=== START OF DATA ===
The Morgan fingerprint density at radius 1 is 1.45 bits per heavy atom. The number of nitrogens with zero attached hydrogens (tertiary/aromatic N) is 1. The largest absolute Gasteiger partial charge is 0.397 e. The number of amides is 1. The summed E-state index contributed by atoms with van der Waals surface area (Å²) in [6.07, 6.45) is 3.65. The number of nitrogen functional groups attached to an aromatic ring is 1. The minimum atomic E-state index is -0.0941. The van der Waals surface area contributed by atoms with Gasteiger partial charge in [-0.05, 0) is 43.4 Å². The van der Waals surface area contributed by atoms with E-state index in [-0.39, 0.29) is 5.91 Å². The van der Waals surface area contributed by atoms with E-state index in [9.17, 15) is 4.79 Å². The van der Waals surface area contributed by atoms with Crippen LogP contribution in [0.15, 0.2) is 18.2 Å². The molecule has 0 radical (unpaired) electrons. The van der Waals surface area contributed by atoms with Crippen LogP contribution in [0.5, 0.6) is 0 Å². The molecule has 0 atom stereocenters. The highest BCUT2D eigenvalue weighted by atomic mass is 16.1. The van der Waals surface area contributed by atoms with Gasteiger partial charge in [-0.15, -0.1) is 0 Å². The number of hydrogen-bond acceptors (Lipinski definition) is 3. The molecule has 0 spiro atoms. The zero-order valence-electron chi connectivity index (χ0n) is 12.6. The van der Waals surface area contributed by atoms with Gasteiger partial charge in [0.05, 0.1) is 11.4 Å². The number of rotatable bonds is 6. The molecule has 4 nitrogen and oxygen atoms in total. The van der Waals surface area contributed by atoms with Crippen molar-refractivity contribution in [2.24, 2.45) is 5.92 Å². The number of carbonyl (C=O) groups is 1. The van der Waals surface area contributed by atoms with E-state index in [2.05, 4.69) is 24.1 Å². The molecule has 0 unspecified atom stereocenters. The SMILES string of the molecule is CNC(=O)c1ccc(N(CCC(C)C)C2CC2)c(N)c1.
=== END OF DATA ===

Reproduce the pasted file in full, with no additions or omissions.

The Morgan fingerprint density at radius 1 is 1.45 bits per heavy atom. The number of nitrogens with zero attached hydrogens (tertiary/aromatic N) is 1. The largest absolute Gasteiger partial charge is 0.397 e. The number of amides is 1. The summed E-state index contributed by atoms with van der Waals surface area (Å²) in [6.07, 6.45) is 3.65. The number of nitrogen functional groups attached to an aromatic ring is 1. The minimum atomic E-state index is -0.0941. The van der Waals surface area contributed by atoms with Gasteiger partial charge in [-0.05, 0) is 43.4 Å². The van der Waals surface area contributed by atoms with E-state index in [-0.39, 0.29) is 5.91 Å². The van der Waals surface area contributed by atoms with E-state index in [9.17, 15) is 4.79 Å². The van der Waals surface area contributed by atoms with Crippen LogP contribution in [0.15, 0.2) is 18.2 Å². The molecule has 0 radical (unpaired) electrons. The van der Waals surface area contributed by atoms with Crippen LogP contribution in [0.5, 0.6) is 0 Å². The molecule has 0 atom stereocenters. The highest BCUT2D eigenvalue weighted by atomic mass is 16.1. The van der Waals surface area contributed by atoms with Gasteiger partial charge in [-0.15, -0.1) is 0 Å². The number of hydrogen-bond acceptors (Lipinski definition) is 3. The molecule has 0 spiro atoms. The zero-order valence-electron chi connectivity index (χ0n) is 12.6. The van der Waals surface area contributed by atoms with Gasteiger partial charge in [0.05, 0.1) is 11.4 Å². The number of rotatable bonds is 6. The molecule has 4 nitrogen and oxygen atoms in total. The van der Waals surface area contributed by atoms with Crippen molar-refractivity contribution in [2.24, 2.45) is 5.92 Å². The number of carbonyl (C=O) groups is 1. The van der Waals surface area contributed by atoms with E-state index in [2.05, 4.69) is 24.1 Å². The molecule has 0 unspecified atom stereocenters. The SMILES string of the molecule is CNC(=O)c1ccc(N(CCC(C)C)C2CC2)c(N)c1.